Regardless of how business pundits will eventually judge Marissa Mayer’s tenure as CEO of Yahoo, she’s succeeded on at least one front: reaping rich personal rewards.
Mayer will leave Yahoo following its sale to Verizon with more than $186 million in payouts, with the bulk of the compensation tied to her Yahoo stock, stock options and restricted stock options, according to calculations by the Wall Street Journal. Included in the figure is her golden parachute payout of $23 million, which largely consists of restricted stock. Since joining the Internet pioneer in 2012, she’s earned far more than $200 million.
Yahoo hired Mayer, one of Google’s first employees, with the goal of turning around the declining Internet giant. But her efforts failed to revitalize its core business, while massive security breaches in 2013 and 2014 unsettled some customers, who questioned whether Yahoo had properly handled the security problems. Mayer recently said she would turn down an equity bonus for 2017 and a cash bonus for 2016, citing the massive hacks.
“I am the CEO of the company and since this incident happened during my tenure, I have agreed to forgo my annual bonus and my annual equity grant this year and have expressed my desire that my bonus be redistributed to our company’s hardworking employees, who contributed so much to Yahoo’s success in 2016,” she wrote in a blog post last month.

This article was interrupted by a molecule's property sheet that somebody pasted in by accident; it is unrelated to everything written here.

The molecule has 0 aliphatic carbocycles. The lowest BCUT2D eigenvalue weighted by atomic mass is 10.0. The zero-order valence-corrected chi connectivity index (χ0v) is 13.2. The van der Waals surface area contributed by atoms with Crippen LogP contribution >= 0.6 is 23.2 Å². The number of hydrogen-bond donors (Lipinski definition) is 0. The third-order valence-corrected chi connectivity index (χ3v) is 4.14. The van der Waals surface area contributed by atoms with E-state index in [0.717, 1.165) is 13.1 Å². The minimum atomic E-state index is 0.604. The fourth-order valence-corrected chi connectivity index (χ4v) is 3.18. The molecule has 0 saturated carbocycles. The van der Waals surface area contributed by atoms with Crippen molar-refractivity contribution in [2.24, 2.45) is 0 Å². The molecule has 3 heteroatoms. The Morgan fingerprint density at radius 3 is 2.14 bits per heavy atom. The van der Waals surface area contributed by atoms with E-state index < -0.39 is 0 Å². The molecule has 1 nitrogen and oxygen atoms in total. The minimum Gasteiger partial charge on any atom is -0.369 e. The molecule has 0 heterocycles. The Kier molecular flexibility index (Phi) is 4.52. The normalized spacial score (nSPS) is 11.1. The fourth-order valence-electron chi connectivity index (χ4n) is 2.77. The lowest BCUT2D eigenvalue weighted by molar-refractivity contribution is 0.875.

Her total payout from Yahoo’s sale most likely dwarfs whatever bonus and grant she gave up, however. In recent years, her base salary and bonus have amounted to $3 million.
Verizon agreed to buy Yahoo last year for $4.83 billion, although the companies renegotiated a lower price after the security breaches were disclosed.
Shareholders will vote on the acquisition on July 8. As part of the deal, Mayer and other top executives have been granted accelerated vesting of stock options and stock-based awards, as is typical in such transactions. At the closing, all outstanding Yahoo stock options will be fully vested and exercisable, the filing noted.
Mayer and other top Yahoo executives won’t be part of the newly formed Internet company envisioned by Verizon, which will be called Oath.